After a drawn-out and unsuccessful battle to legalize adult-use cannabis in New York last year, lawmakers are ready to try again. Although a significant majority of New Yorkers are in favor of legalization—58%, according to a recent poll—success remains far from certain.
This January, New York Governor Andrew Cuomo presented his updated version of the Cannabis Regulation and Taxation Act (CRTA) as a component of the proposed state budget. The bill offers some promising upgrades on his previous proposal, yet a continuing lack of specifics on how to fund social equity measures—a huge sticking point last year—could potentially doom the bill once again.
If CRTA fails to pass as part of the state budget, which will be finalized by April 1, lawmakers can additionally try to pass it as a standalone bill before the legislative session ends on June 2.
“I believe the budget is the opportunity, frankly, to make some tough decisions and work through tough issues that without the budget can often languish,” Cuomo said.
New York’s neighbors are pulling ahead
In the past year, New York’s neighbors have taken significant steps towards creating adult-use markets of their own. New Jersey is putting a legalization bill before voters this November; a recent poll showed 62% of residents in favor. Legislators in both Pennsylvania and Connecticut are pushing adult-use bills forward.
New York currently has its highest budget gap—six billion dollars—in nearly a decade, creating an additional incentive to legalize. Cuomo has projected that legal cannabis could generate $20 million in the next fiscal year, $63 million the following year and $188 million by FY 2025.
Although details are sparse, Cuomo has additionally suggested that he hopes to work with neighboring states to ensure that tax rates remain similar throughout the region, in order to “discourage cross-border buying that would see states compete for revenue,” as he said in a statement.
The bill would allow for on-site consumption, a huge aid for residents who live in public housing.
Office of Cannabis Management would control equity funds
Like last year, the proposed CRTA would also create an Office of Cannabis Management. This time around, however, Cuomo has already appointed Norman Birenbaum, whom he poached from a similar role in Rhode Island, to run the program.
While Birenbaum is projecting optimism—“Fortunately, there aren’t a lot of sticking points,” he told Gothamist last week—activists and lawmakers alike are wary that putting the allocation of social equity funds in the hands of the OCM will be ineffective.
'We feel extremely strongly that the only way we can support a legalization bill is if revenues are committed to specific programs.'
In its current form, the bill offers a rough outline of social equity measures, like low to 0% interest business loans, incubator loans, and reduced or deferred application fees for individuals from communities affected by the war on drugs.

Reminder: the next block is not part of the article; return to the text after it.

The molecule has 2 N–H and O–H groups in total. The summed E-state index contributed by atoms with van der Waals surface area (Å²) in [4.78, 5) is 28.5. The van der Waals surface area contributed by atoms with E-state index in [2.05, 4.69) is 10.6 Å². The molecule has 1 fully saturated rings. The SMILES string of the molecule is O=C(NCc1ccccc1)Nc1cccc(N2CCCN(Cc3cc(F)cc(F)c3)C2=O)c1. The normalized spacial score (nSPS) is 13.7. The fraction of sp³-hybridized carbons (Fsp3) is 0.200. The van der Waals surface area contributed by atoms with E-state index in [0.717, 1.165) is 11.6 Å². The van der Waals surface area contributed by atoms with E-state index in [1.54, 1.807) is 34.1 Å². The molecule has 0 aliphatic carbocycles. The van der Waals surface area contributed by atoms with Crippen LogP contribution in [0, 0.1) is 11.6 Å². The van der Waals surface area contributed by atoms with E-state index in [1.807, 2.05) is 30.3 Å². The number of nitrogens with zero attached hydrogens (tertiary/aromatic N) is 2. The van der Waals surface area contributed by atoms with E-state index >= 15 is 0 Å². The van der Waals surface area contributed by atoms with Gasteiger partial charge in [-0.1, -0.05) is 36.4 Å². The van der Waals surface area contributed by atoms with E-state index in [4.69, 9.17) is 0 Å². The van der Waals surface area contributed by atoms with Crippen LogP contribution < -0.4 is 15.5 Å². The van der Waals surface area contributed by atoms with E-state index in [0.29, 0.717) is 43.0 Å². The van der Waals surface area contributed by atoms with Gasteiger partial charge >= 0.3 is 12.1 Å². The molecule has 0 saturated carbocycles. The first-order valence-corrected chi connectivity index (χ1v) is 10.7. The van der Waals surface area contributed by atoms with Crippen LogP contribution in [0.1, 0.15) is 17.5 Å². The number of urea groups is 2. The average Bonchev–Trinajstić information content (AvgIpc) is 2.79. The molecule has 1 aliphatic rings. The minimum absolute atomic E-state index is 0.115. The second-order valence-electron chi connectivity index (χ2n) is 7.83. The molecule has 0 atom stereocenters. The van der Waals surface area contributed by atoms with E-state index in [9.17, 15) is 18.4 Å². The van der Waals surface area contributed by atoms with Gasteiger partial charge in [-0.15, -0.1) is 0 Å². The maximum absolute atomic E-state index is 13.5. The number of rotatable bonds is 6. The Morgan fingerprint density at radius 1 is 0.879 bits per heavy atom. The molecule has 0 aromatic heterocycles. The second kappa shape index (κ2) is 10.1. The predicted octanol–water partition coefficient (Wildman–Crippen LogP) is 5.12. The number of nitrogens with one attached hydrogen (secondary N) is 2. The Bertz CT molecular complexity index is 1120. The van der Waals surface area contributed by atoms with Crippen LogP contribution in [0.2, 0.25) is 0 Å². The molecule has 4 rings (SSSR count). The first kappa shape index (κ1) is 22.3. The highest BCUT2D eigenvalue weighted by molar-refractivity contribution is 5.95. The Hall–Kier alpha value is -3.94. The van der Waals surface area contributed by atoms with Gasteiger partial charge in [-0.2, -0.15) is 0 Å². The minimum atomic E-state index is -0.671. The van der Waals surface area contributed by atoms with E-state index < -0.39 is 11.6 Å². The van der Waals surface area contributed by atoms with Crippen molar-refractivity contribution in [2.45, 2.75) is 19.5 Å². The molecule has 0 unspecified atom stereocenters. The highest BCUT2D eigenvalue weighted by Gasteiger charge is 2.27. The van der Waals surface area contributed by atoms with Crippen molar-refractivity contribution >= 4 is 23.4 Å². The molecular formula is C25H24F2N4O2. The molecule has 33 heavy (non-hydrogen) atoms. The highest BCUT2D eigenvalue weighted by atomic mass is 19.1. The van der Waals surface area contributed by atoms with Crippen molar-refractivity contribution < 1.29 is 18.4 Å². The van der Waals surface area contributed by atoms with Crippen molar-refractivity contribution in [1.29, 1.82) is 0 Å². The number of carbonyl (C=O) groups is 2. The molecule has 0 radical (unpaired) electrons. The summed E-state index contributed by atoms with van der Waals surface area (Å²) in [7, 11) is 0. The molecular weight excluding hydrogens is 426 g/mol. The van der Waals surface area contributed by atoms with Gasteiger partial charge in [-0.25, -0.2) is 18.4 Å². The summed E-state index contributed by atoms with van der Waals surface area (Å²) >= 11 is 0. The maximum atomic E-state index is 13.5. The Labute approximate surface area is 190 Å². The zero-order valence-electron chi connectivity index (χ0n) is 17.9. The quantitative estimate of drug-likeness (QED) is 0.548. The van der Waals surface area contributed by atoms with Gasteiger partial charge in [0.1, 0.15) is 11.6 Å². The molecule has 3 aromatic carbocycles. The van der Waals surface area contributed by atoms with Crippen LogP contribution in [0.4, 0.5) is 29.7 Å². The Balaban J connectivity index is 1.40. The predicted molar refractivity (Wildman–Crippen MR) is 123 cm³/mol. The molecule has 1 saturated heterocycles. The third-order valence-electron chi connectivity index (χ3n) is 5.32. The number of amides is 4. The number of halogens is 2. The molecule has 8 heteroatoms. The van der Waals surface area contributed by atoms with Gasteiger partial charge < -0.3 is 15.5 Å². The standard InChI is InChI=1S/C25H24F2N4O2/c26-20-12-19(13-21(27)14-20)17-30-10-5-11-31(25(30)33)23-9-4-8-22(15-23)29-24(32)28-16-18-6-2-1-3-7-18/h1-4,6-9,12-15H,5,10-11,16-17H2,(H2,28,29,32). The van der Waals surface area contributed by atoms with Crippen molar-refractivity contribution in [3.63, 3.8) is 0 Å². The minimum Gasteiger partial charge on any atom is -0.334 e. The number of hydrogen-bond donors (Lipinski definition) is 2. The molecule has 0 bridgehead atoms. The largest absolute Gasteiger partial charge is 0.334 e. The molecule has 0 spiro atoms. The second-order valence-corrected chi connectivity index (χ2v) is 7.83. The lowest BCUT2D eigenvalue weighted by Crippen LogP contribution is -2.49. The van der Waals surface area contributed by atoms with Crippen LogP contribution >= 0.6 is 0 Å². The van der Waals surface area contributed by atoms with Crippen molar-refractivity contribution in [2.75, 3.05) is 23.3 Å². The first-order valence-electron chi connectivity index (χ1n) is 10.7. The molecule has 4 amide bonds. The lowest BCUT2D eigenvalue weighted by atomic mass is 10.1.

But State Senator Liz Krueger, who previously introduced a more progressive cannabis legislation bill known as MRTA, argued that’s not enough. A lack of specifics around social equity would be a “dealbreaker” for her and MRTA’s co-sponsor, Assembly Leader Crystal Peoples-Stokes,” she told Capitol Pressroom last week. “We feel extremely strongly that the only way we can support a legalization bill is if revenues are committed to specific programs.”
Jervonne Singletary, the Assistant Vice President of the New York City Economic Development Corporation and an active member of the Mayor’s Task Force on Cannabis Legalization, explained that the current proposal is likely to change.
“This is an iterative process,” she told Leafly. “We’ve seen a first draft from the governor. As negotiations continue, different sections of the bill will be adjusted depending on feedback from multiple stakeholders.”
Homegrow and roadside testing raise additional concerns
The new CRTA bill also calls for an implementation of roadside testing, which, some fear, will perpetuate New York’s history of racially-biased over-policing.
'There has to be a middle ground.'
“One of the concerns is that it would allow a law enforcement officer to search a car on the basis of smelling cannabis odor,” said Ryan Lepore, the Deputy Director of NYC NORML. “That can trample on people’s rights. [It’s] cementing what we’re trying to get away from.”
“There has to be a middle ground,” he added. “We need to work together to figure out what that actually is.”
Lepore expressed similar concern over the homegrow measure, which permits medical patients to possess up to four plants; none for non-patients. “Checking on plant count, inspectors verifying you’re within the law, it allows law enforcement into your house because you opted in … Being a medical marijuana patient usually gives you more rights, but in this case you have less rights because someone can come into your household.”
Jervonne Singletary, a member of the Mayor’s Task Force, cites home grow as an element of the bill that is likely to change: “The bill does a good job of beginning to address homegrow,” she said. “I think we’ll come to a different place with homegrow,” she said.
More changes to come
In the ensuing weeks, lawmakers will hear from constituents and advocates, and continue to modify the bill in the leadup to the budget deadline.
Lepore, of NYC NORML, has already seen an encouraging shift in the mood in Albany. “Last year legislators were waking up to the facts,” he said. “[Now], legislators are a lot more informed on the topic than last year.”